Ann Whitford Paul became inspired to write after years of bedtime reading to her own children. She has published nineteen books, including fiction and non-fiction, rhymed and unrhymed, early readers, a collection of poetry and an adult book 'Writing Picture Books: A Hands-On Guide from Story Creation to Publication'.
For what age audience do you write?
While I write primarily for the picture book audience, I have two stories that need to be told in a longer format, so am working on middle-grade novels. It’s a whole new way of writing, and I struggle, and sometimes enjoy, the process.
Tell us about your latest book.
One of my latest published books, 'Word Builder', is directed at elementary age students who are just beginning to write. It was originally a poem in a collection titled 'Wonderful Words' by Lee Bennett Hopkins. An editor thought it would make a great picture book. Talk about concise. It’s only 88 words.
This Christmas I’ll have a new book out titled ‘Twas the Late Night of Christmas' - a retelling of the famous poem especially for exhausted parents. It is illustrated by the talented Nancy Hayashi.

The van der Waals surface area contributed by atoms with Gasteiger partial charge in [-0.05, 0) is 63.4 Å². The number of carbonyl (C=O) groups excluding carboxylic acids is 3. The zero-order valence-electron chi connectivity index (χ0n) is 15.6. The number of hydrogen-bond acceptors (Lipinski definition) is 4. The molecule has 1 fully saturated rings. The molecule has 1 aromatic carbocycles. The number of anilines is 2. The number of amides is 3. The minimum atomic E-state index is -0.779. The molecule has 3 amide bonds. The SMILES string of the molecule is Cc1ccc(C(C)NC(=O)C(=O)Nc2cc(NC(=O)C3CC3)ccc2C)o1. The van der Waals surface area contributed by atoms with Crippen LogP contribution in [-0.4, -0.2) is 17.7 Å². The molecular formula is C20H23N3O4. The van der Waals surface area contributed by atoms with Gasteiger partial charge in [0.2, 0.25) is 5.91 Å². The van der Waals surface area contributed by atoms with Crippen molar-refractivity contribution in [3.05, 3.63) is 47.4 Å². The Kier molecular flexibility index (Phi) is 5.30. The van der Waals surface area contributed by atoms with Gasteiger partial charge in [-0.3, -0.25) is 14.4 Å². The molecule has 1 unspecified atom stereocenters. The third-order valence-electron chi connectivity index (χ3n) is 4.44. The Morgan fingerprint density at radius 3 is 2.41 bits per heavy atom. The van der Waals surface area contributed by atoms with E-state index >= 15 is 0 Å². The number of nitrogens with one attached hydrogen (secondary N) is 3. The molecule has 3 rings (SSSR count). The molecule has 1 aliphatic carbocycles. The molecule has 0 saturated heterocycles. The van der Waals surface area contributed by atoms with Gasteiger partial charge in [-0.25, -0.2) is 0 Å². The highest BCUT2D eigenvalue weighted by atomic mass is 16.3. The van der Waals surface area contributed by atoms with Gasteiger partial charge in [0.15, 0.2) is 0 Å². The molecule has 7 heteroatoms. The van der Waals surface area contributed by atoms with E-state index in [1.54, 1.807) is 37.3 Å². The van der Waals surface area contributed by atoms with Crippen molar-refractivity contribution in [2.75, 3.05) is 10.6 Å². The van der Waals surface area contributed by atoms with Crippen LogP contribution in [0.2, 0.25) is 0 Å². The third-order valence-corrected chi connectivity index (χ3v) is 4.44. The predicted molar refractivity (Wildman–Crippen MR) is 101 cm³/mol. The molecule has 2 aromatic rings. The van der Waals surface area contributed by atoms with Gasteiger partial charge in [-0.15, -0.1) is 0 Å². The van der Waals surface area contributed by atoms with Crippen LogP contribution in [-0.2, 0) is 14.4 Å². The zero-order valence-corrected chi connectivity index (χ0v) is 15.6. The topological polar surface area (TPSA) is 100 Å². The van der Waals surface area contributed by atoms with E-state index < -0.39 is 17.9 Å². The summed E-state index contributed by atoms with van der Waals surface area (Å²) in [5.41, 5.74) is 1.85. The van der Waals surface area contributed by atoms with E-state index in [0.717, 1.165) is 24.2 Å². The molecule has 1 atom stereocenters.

Henry: 88 words!? Happily, picture book writers are not paid by the word. :)
What do you hope readers will get from reading 'Word Builder'?
I hope they’ll learn that writing is not unlike construction work, writing one letter at a time, combining them into words, pounding words into sentences, stacking sentences into paragraphs, etc. I hope thinking about writing in that way will make it less scary.
Henry: I'm reminded of the old saying. How do you eat an elephant? One bite at a time.
What aspect of writing do you find most challenging?
Easily first drafts. It’s so painful for me to get that down and it invariably is nothing like the idea I had in my mind. Unfortunately it’s only when I get it down that I can do the fun part of revising and shaping it into something I’m proud of.
Henry: Ditto for me. Revisions are easier than first drafts. That said, I can do a first draft on my own, while I find the involvement of critique group members invaluable to my revision process.
What is a powerful lesson you've learned from being a writer?
The most powerful lesson I’ve learned from being a writer is not to expect perfection right away, and that hard work pays off. I’d also add that talent is important, but not everything. More critical is your willingness to revise and to be persistent.
Henry: Indeed, I've heard that before. Successful writers must have strong craft and a strong work ethic.
Click to read the complete interview at Henry Herz's blog on fantasy and science fiction books for kids.